Monday October 01 2007: fifteen percent of the people that are using P2P networks, are spying for the authorities or record and film company representatives like BREIN, MPAA, RIAA, FPFI and more. They are looking for people that share illegal files via the network to collect as much information as they can, so authorities can sue them for copyright infringement.

Three American investigators wanted to see how file sharers could stay anonymous on P2P networks, and it seemed an nearly impossible task. In 2006 they investigated the data traffic of a popular P2P network like Gnutella, for 90 days. “We discovered that an naive user stands no change at all to stay anonymous. All the time the unprotected sharing of files was monitored by people working for the authorities, collecting proof of copyright infringement.”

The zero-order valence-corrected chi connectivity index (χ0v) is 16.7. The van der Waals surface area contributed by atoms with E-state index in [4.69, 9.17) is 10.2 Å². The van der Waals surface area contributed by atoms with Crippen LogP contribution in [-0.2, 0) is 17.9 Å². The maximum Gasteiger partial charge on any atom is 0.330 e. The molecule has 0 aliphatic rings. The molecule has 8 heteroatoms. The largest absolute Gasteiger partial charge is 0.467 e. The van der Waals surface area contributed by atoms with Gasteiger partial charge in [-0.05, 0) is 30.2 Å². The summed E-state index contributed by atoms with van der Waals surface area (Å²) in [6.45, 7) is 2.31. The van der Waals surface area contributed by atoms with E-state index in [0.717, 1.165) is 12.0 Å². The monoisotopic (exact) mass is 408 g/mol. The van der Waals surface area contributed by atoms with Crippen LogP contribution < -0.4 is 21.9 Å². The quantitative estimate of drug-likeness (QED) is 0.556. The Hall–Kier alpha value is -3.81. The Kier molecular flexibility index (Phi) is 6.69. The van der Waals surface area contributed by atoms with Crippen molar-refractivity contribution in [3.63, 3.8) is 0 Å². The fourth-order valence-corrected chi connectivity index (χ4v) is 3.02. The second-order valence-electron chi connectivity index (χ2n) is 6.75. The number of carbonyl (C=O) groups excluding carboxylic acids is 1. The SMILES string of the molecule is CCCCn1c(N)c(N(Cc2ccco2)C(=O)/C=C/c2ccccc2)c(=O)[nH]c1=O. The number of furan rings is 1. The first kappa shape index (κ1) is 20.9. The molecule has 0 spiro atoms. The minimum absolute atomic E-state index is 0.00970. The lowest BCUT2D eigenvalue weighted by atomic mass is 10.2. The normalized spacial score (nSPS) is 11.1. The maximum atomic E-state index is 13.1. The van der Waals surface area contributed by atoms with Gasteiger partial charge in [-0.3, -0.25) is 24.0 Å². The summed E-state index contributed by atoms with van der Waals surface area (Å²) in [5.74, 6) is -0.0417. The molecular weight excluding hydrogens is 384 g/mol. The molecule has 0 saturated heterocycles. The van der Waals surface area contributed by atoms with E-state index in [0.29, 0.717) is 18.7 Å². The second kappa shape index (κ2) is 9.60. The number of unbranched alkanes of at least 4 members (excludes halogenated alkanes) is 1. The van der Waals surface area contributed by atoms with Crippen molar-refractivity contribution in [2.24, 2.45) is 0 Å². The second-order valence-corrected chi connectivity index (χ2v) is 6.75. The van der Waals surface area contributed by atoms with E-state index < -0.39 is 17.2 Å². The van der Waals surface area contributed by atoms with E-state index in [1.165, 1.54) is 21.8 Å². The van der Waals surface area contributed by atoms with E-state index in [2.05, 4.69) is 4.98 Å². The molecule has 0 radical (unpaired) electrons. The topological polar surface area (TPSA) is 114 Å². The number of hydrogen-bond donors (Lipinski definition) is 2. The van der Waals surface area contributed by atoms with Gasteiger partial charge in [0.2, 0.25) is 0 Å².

The use of Block-list software, like PeerGuardian, Bluetrack and TrustyFiles gave an improvement. The change to be monitored whit one of these block-lists dropped to 1%, but it would only have effect when the list is updated at regular intervals. No one suggests that downloading illegally is a good idea, but P2P technology is here to stay and the entertainment industry better think of ways to offer users a cheep and simple alternative of legally downloading copyrighted content, investigator Michalis Faloutsos says. The investigation report named P2P: “Is Big Brother Watching You” can be downloaded here (.pdf).

By Adi Moore

Adi MooreFounder
Adi, the anti-censorship crusader and tech-preneur, bootstrapped his first venture in 2001 from his attic into a digital empire. With a heart for open dialogue and transparent technology, he tackles censorship like a pro wrestler. Dive into his deep insights on freedom of speech, internet liberation, and his secret info recipe.

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